Doeren's pistol offense helped Jordan Lynch break records and become a household name at Northern Illinois, and Brissett has the dual-threat skills to enjoy similar success.
Everett Golson will probably start the season opener against Rice—he's earned that right. Just don't tell that to Malik Zaire.
Zaire told reporters earlier this offseason that he expected to win the job, and although Golson looked decent in his return from a season-long academic suspension, any neutral party who watched the Notre Dame spring game would concede that the redshirt freshman was the best quarterback on the field.
However this plays out, though, is irrelevant to the topic of discussion. Either option is better than "Turnover" Tommy Rees, who started in Golson's stead while Zaire took a redshirt in 2013.
Rees gets an unfair rap and was never a bad quarterback, per se. He just wasn't good one, either.
Both Golson and Zaire most definitely are.
Anything is better than Case McCoy.
Well, not anything, but close to it. Texas has questions at quarterback, but whoever wins the starting job between David Ash, Tyrone Swoopes and incoming freshman Jerrod Heard will have earned it by beating out two decent enough options. McCoy got the job last year because of injuries.
"The quarterbacks that we have now have to be themselves, and we have to make sure that we develop them," said first-year head coach Charlie Strong, according to Chuck Carlton of The Dallas Morning News. "We have what we have, so let’s make sure we continue to build on what we have and make it better."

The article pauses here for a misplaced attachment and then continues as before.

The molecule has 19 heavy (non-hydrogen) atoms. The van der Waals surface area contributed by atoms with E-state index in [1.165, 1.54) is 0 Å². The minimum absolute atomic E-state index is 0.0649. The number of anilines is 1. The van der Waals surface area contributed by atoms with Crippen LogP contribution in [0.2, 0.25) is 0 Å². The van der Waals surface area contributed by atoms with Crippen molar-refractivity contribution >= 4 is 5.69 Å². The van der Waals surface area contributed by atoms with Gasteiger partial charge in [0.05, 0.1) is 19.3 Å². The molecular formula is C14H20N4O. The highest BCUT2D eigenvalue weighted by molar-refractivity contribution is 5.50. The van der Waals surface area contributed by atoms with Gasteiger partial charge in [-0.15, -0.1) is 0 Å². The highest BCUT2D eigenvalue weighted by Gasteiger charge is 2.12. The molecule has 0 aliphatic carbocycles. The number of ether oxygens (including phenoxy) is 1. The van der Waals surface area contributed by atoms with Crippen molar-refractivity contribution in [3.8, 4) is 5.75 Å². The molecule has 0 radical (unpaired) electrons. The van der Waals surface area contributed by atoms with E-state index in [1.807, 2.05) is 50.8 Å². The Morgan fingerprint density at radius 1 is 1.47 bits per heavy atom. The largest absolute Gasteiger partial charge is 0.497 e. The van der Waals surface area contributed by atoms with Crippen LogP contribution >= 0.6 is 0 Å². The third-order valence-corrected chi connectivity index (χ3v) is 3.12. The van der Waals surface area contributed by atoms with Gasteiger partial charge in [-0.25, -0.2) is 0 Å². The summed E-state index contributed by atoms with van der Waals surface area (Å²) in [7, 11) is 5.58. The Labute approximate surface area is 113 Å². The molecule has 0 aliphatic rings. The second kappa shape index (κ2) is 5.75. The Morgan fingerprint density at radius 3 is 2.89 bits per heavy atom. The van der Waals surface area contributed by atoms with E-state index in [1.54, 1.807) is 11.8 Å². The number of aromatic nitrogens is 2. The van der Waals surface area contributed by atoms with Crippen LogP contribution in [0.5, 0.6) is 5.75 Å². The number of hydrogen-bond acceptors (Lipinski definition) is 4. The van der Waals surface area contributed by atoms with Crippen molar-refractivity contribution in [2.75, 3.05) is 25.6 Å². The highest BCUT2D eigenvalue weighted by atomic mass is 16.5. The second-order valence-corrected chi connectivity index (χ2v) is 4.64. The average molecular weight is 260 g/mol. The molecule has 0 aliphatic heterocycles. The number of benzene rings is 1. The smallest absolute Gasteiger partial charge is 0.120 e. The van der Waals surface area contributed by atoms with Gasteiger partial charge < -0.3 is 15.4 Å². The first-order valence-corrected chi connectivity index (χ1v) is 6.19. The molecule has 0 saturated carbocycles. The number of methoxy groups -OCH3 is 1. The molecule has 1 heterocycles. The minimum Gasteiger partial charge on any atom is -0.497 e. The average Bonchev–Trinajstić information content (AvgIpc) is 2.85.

New quarterback coach Shawn Watson came to Texas with Strong after developing Teddy Bridgewater at Louisville. Under his tutelage, turning one (if not all) of these three into a better player than McCoy seems almost certain.
Almost everything went wrong at Virginia last season, but the quarterback play was particularly egregious.
Sophomore David Watford had 15 interceptions to eight touchdowns, a backward ratio that helps explain why he is no longer atop the depth chart. Instead, head coach Mike London, who is fighting to keep his job this season, announced Greyson Lambert as the 2014 starter.
Lambert played a bit as a redshirt freshman, improving as the season went on. He struggled against a very good Virginia Tech secondary in the season finale, but the week before that, he completed 13 of 19 passes for 134 yards and no interceptions at Miami. Not half bad.
"Greyson did a very good job with his on-the-field performance, his off-the-field performance, the things we've asked him to do," London said after naming him the starter this spring, per Jared Shanker of ESPN.com. "He's done them and he put himself in position to come out of the spring as the guy being named as the starter at this point."
For the first time in a long time, UVA appears to have a quarterback.
Bonus: Utah State
Chuckie Keeton appeared in six games last season, which is more than the other injured quarterbacks on this list.
It felt wrong, however, to not at least mention his return. When healthy, Keeton could make a case for being the best quarterback (or player) in college football. Seriously. He's that freakin' good.
Bleacher Report's Adam Kramer wrote a good feature on Keeton earlier this month, calling him the sport's most exciting player. If he returns well from the torn ACL and MCL that ended his 2013 season, there is zero embellishment in that claim.
"We’re trying to be smart about this," Keeton told Kramer of his playing status. "But I feel good about my knee and the doctors feel really good about where we are right now."
Let the Keeton-for-Heisman hype begin!